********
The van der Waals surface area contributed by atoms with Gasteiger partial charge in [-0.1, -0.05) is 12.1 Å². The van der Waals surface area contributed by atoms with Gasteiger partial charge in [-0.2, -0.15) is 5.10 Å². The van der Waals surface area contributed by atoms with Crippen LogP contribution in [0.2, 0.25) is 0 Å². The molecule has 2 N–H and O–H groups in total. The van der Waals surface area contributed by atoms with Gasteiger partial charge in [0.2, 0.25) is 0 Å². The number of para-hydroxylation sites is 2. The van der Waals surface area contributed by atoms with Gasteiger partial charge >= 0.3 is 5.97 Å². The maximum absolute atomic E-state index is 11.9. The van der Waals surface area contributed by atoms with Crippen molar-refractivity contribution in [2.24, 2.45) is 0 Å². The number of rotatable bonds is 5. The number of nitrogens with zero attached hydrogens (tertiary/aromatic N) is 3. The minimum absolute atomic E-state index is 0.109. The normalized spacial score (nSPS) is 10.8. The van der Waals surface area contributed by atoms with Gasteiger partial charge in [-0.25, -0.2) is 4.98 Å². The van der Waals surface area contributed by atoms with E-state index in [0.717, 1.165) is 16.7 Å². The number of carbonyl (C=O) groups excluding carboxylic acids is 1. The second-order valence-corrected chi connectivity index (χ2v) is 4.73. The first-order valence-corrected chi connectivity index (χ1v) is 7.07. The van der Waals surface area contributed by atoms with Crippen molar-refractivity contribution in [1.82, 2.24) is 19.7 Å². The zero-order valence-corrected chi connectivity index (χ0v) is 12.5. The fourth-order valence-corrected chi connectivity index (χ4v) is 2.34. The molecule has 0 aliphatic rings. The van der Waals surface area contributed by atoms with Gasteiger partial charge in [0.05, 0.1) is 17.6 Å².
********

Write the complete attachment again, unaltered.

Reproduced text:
The van der Waals surface area contributed by atoms with Gasteiger partial charge in [-0.1, -0.05) is 12.1 Å². The van der Waals surface area contributed by atoms with Gasteiger partial charge in [-0.2, -0.15) is 5.10 Å². The van der Waals surface area contributed by atoms with Crippen LogP contribution in [0.2, 0.25) is 0 Å². The molecule has 2 N–H and O–H groups in total. The van der Waals surface area contributed by atoms with Gasteiger partial charge in [0.2, 0.25) is 0 Å². The number of para-hydroxylation sites is 2. The van der Waals surface area contributed by atoms with Gasteiger partial charge >= 0.3 is 5.97 Å². The maximum absolute atomic E-state index is 11.9. The van der Waals surface area contributed by atoms with Crippen molar-refractivity contribution in [2.24, 2.45) is 0 Å². The number of rotatable bonds is 5. The number of nitrogens with zero attached hydrogens (tertiary/aromatic N) is 3. The minimum absolute atomic E-state index is 0.109. The normalized spacial score (nSPS) is 10.8. The van der Waals surface area contributed by atoms with Gasteiger partial charge in [-0.25, -0.2) is 4.98 Å². The van der Waals surface area contributed by atoms with E-state index in [0.717, 1.165) is 16.7 Å². The number of carbonyl (C=O) groups excluding carboxylic acids is 1. The second-order valence-corrected chi connectivity index (χ2v) is 4.73. The first-order valence-corrected chi connectivity index (χ1v) is 7.07. The van der Waals surface area contributed by atoms with Crippen molar-refractivity contribution in [1.82, 2.24) is 19.7 Å². The zero-order valence-corrected chi connectivity index (χ0v) is 12.5. The fourth-order valence-corrected chi connectivity index (χ4v) is 2.34. The molecule has 0 aliphatic rings. The van der Waals surface area contributed by atoms with Gasteiger partial charge in [0.05, 0.1) is 17.6 Å².